Philip J Hehir DC
Sarcopenia (pronounced sarc-oh-peen-ee-yah) is defined as a loss of muscle mass and function as we age. Sarcopenia results in a decrease in mobility and independence, and the worse it is, the greater the risk of developing other medical conditions.
This process begins as early as our fourth-decade of life (that’s 30-39 years old). By the time we are 80, a decrease of about 30-50% in skeletal muscle mass is expected and can be considerably worse in those who are inactive or who do not load their muscles regularly.
Worldwide today, there are approximately 617 million people aged 65-years or older. By 2050, we can expect this number to increase to around 1.6 billion. Advancements in healthcare have significantly improved our life-spans, but these improvements have had limited effect on our quality of life for those additional years. The amount of sarcopenia an individual has will contribute to a poorer quality of life in those latter years. It is therefore imperative for anyone over the age of 30, (remember it starts in the fourth-decade of life), to try and limit and slow down sarcopenia so they may live more comfortable, independent lives as they age. (It is important that you should discuss this with your GP/chiropractor/physiotherapist before undergoing any new lifestyle regime.)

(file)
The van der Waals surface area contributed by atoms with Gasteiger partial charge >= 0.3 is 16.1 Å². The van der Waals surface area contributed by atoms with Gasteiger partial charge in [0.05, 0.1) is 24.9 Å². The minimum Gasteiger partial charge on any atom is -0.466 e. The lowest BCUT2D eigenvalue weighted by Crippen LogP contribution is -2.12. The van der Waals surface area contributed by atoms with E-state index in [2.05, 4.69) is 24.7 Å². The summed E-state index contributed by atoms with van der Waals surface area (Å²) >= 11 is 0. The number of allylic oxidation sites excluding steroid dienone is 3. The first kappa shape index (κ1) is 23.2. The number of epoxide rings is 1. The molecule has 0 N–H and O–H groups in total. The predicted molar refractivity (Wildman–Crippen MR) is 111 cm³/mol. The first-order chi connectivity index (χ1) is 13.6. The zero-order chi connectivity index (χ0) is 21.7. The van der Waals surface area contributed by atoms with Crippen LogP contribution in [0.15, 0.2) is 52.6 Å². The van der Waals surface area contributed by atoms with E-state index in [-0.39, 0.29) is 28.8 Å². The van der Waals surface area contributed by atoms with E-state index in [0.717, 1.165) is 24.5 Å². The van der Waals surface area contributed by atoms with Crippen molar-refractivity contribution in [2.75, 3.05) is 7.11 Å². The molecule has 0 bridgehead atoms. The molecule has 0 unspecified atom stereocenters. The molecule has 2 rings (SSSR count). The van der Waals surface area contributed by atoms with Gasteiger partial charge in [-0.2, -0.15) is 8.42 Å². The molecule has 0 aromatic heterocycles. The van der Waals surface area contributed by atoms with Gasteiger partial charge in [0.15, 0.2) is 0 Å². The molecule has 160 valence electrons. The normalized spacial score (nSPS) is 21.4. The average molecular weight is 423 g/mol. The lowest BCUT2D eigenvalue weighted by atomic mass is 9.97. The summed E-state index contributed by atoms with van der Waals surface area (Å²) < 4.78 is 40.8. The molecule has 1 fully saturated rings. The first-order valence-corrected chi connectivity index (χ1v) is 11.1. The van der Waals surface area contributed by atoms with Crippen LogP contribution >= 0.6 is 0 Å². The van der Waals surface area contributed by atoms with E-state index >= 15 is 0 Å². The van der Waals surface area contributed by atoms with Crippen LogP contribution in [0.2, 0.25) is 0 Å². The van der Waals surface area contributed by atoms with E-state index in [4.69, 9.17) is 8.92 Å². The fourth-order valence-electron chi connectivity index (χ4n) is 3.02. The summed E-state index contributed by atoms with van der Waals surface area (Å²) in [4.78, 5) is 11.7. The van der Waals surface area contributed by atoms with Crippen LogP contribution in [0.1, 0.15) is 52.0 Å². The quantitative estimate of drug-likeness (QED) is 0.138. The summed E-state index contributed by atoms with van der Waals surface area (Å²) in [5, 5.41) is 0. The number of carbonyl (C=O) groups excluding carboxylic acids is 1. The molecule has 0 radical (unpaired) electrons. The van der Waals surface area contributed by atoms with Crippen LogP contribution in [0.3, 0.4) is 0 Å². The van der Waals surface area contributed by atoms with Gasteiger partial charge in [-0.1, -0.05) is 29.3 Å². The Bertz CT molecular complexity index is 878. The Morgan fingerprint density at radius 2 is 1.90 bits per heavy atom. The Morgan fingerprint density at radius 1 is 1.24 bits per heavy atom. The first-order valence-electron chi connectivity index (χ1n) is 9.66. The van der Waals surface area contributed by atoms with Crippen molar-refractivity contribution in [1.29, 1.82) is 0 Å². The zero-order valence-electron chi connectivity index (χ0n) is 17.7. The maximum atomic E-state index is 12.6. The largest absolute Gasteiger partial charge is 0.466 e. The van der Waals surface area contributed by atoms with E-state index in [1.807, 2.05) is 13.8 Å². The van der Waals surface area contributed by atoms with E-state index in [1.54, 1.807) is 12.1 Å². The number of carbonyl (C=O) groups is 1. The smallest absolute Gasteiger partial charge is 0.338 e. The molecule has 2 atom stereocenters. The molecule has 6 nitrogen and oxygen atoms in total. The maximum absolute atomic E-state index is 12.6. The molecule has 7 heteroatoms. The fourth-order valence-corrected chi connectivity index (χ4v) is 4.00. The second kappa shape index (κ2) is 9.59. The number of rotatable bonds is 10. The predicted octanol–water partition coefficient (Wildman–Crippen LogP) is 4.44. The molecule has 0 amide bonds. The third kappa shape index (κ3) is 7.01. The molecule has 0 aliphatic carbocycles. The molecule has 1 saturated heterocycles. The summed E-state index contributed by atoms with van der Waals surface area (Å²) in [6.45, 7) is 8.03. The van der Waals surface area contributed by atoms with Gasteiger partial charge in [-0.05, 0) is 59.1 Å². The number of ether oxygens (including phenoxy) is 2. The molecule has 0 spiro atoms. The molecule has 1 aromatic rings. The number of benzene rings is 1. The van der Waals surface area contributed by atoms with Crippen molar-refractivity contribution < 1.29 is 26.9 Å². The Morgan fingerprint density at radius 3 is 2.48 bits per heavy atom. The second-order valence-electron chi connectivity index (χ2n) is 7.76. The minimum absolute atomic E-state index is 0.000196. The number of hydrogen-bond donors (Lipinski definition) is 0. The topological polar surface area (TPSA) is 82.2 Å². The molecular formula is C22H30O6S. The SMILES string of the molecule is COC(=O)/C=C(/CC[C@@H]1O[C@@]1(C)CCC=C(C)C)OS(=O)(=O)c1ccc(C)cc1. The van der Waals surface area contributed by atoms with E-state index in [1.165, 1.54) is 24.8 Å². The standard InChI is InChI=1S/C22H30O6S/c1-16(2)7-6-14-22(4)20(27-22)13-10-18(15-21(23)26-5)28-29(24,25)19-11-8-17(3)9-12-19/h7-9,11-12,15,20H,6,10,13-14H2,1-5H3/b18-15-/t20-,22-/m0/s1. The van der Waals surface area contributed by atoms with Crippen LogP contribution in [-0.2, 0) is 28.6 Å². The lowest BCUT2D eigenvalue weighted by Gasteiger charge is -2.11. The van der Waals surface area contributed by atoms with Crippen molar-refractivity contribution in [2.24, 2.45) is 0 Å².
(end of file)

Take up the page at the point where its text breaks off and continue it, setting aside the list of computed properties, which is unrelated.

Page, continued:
Simple physical exercise such as walking and doing house-chores can be beneficial, but on its own it is unlikely to slow down sarcopenia. Therefore, it is recommended that additional exercise should be undertaken.
Resistance exercises which includes using resistant bands or weights have been shown to slow down the rate of decline in muscle mass. For those new to resistance training, simply putting weighted sandbag straps around your ankles and/or wrists whilst you go for a walk can be helpful. You can also try speaking to reputable personal trainer at your local gym who can give you a programme of exercise specifically based on your needs.
Aerobic exercise which could include cycling, swimming, running or tennis has also been shown to be beneficial in maintaining muscle mass. The stimulation this has on your heart and circulation causes further blood perfusion to the muscles, giving them greater nutrition. (It is emphasised here that you should speak to a healthcare professional before undertaking any new aerobic activity).
Protein intake plays an important part in maintaining muscle mass. For example, in a 13st individual: under 20-50, a recommended intake of around 65g/day; and for older adults it is recommended 120g/day. Dietary protein particularly rich in leucine is particularly important. Nutritionists often suggest these sources including beans and pulses, Greek yoghurt, eggs and wild salmon. It is to note, that for older adults, it is not advised to take high protein supplements, simply as too much protein can be harmful to kidneys. Getting protein from your diet should be more than adequate. Speak to your GP if you have any concerns.
Limiting calorie intake can also play a role in the development of sarcopenia. Ensuring that we keep our Body Mass Index (BMI) within it’s ideal ranges is also recommended.